HALLOWEEN FAVORITES: ABBOTT and COSTELLO meet FRANKENSTEIN (1948)

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ABBOTT and COSTELLO meet FRANKENSTEIN (1948)

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An enjoyably silly plot concerns Count Dracula (Bela Lugosi) and female scientist Dr. Sandra Mornay’s (Lenore Aubert) plans to revive the Frankenstein monster (Glenn Strange) using baggage clerk Wilbur Grey’s (Lou Costello’s) child-like brain, with The Wolfman (Lon Chaney Jr.), when in human form, in pursuit to stop them. Wilbur’s long-suffering friend/co-worker Chick Young (Bud Abbott) is along for the ride, playing the unbelieving straight man to the supernatural goings on…and there is plenty of spooky stuff going on right under his nose. Also in the mix is pretty insurance investigator Joan Raymond (Jane Randolph), who catches WIlbur’s eye and gets drawn into the monster mayhem and gruff Mr. McDougal (Frank Ferguson), whose house of horrors exhibit is responsible for bringing the monsters together on these shores.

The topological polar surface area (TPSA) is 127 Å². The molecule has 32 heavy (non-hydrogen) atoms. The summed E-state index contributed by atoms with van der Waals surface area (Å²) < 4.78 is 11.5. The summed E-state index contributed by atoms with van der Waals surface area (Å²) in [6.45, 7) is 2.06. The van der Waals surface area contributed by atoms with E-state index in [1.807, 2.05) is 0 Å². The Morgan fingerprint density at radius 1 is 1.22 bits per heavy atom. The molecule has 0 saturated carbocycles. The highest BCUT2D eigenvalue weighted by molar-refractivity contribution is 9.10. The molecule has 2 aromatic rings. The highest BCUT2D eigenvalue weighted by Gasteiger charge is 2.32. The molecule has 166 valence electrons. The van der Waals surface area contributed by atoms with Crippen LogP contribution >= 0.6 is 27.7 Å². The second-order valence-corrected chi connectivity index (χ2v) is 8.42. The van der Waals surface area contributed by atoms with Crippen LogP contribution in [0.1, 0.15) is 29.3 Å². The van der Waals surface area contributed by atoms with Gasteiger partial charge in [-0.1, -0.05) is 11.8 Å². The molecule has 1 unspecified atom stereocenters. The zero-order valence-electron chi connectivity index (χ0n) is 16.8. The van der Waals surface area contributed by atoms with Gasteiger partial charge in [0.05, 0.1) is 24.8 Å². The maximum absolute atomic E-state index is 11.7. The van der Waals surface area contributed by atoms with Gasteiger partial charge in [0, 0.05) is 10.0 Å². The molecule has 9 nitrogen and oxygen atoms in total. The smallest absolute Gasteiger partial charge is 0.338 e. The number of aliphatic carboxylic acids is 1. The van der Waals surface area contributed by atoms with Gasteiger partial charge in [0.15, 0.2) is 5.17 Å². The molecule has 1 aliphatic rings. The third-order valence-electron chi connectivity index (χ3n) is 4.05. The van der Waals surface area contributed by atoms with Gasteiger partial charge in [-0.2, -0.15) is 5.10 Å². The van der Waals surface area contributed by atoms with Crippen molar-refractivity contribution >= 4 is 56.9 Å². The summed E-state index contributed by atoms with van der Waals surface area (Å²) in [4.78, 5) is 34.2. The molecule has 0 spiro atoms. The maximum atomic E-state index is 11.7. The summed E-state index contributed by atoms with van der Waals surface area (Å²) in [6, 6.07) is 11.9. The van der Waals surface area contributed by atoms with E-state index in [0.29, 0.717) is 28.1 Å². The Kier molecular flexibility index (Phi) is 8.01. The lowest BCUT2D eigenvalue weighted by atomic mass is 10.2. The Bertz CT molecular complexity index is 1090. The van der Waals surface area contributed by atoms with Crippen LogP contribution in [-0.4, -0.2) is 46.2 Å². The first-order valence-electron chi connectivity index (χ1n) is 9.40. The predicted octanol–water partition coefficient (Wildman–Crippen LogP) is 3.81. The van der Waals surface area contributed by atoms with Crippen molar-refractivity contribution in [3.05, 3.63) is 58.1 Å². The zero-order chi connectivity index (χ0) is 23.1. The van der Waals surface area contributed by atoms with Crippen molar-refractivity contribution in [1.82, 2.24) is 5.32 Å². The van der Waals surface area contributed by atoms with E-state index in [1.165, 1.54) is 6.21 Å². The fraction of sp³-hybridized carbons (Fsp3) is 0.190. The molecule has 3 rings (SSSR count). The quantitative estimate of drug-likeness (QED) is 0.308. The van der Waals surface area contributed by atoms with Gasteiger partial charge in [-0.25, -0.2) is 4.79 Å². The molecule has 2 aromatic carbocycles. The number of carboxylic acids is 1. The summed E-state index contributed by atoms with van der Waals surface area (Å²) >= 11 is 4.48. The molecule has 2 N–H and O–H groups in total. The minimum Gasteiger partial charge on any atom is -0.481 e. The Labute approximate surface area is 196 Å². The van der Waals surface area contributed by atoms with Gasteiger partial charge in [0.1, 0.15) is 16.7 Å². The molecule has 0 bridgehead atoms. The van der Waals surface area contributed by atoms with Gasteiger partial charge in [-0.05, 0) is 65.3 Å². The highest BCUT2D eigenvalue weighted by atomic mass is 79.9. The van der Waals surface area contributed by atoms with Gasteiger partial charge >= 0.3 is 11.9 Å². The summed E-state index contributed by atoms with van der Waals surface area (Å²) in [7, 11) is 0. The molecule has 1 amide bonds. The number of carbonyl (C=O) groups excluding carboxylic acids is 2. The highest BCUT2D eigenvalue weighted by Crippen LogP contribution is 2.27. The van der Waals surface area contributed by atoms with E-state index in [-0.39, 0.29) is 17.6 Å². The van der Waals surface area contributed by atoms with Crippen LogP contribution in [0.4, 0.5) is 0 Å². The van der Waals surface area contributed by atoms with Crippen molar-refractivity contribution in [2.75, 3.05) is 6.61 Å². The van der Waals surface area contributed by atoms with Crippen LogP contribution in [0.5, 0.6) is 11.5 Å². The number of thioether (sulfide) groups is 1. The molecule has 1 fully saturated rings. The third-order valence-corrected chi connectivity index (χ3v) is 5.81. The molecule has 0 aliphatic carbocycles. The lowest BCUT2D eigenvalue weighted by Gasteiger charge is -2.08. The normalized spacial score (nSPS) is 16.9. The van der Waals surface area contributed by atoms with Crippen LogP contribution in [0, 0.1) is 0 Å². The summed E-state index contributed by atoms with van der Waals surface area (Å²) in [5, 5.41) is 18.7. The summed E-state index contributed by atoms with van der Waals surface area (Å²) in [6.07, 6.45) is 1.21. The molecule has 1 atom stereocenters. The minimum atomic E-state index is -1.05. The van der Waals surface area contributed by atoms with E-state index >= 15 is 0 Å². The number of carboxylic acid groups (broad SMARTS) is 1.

Abbott and Costello meet Frankenstein is a genuine classic in every sense of the word. Not only a hilariously funny slapstick comedy, but a delightfully spooky Halloween treat featuring the great Universal monsters together for the last time. It’s energetically directed by Charles Barton, who directed many flicks for the legendary comic duo, from a fun script by Frederic I. Rinaldo, John Grant and Robert Lees. All the elements of a classic Universal monster flick are present, mixed perfectly with Abbott and Costello’s brand of comic hi-jinx. The cast is also perfect, as is every other aspect of this timeless gem and it’s great to see Lugosi, Chaney and Glenn Strange on screen in their classic roles one more time. The castle set final act is a spooky fun good time! In all seriousness, this is a great example of a movie hitting all it’s marks. It accomplishes everything it sets out to do and does so very well. Not only a comedy masterpiece, but technically the last classic Universal monster flick, even though it’s not officially considered part of that series. One of the greatest horror/comedies of all time!